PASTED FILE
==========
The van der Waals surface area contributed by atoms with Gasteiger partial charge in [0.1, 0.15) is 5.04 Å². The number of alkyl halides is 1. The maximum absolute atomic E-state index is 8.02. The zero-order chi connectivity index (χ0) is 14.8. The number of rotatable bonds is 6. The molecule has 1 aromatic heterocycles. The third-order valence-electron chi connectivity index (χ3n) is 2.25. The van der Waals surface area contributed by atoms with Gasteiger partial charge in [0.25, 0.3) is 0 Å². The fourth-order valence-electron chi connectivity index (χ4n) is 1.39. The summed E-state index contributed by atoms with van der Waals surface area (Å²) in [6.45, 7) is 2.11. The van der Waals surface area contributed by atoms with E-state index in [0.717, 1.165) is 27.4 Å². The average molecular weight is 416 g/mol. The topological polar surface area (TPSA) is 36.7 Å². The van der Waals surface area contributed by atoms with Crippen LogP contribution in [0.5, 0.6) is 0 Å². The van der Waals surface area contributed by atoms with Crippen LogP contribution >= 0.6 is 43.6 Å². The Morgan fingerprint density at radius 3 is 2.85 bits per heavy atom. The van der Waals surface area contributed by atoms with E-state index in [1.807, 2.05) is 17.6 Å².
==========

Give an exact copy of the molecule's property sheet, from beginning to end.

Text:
The van der Waals surface area contributed by atoms with Gasteiger partial charge in [0.1, 0.15) is 5.04 Å². The number of alkyl halides is 1. The maximum absolute atomic E-state index is 8.02. The zero-order chi connectivity index (χ0) is 14.8. The number of rotatable bonds is 6. The molecule has 1 aromatic heterocycles. The third-order valence-electron chi connectivity index (χ3n) is 2.25. The van der Waals surface area contributed by atoms with Gasteiger partial charge in [0.25, 0.3) is 0 Å². The fourth-order valence-electron chi connectivity index (χ4n) is 1.39. The summed E-state index contributed by atoms with van der Waals surface area (Å²) in [6.45, 7) is 2.11. The van der Waals surface area contributed by atoms with E-state index in [0.717, 1.165) is 27.4 Å². The average molecular weight is 416 g/mol. The topological polar surface area (TPSA) is 36.7 Å². The van der Waals surface area contributed by atoms with Crippen LogP contribution in [0.5, 0.6) is 0 Å². The van der Waals surface area contributed by atoms with Crippen LogP contribution >= 0.6 is 43.6 Å². The Morgan fingerprint density at radius 3 is 2.85 bits per heavy atom. The van der Waals surface area contributed by atoms with E-state index in [1.807, 2.05) is 17.6 Å².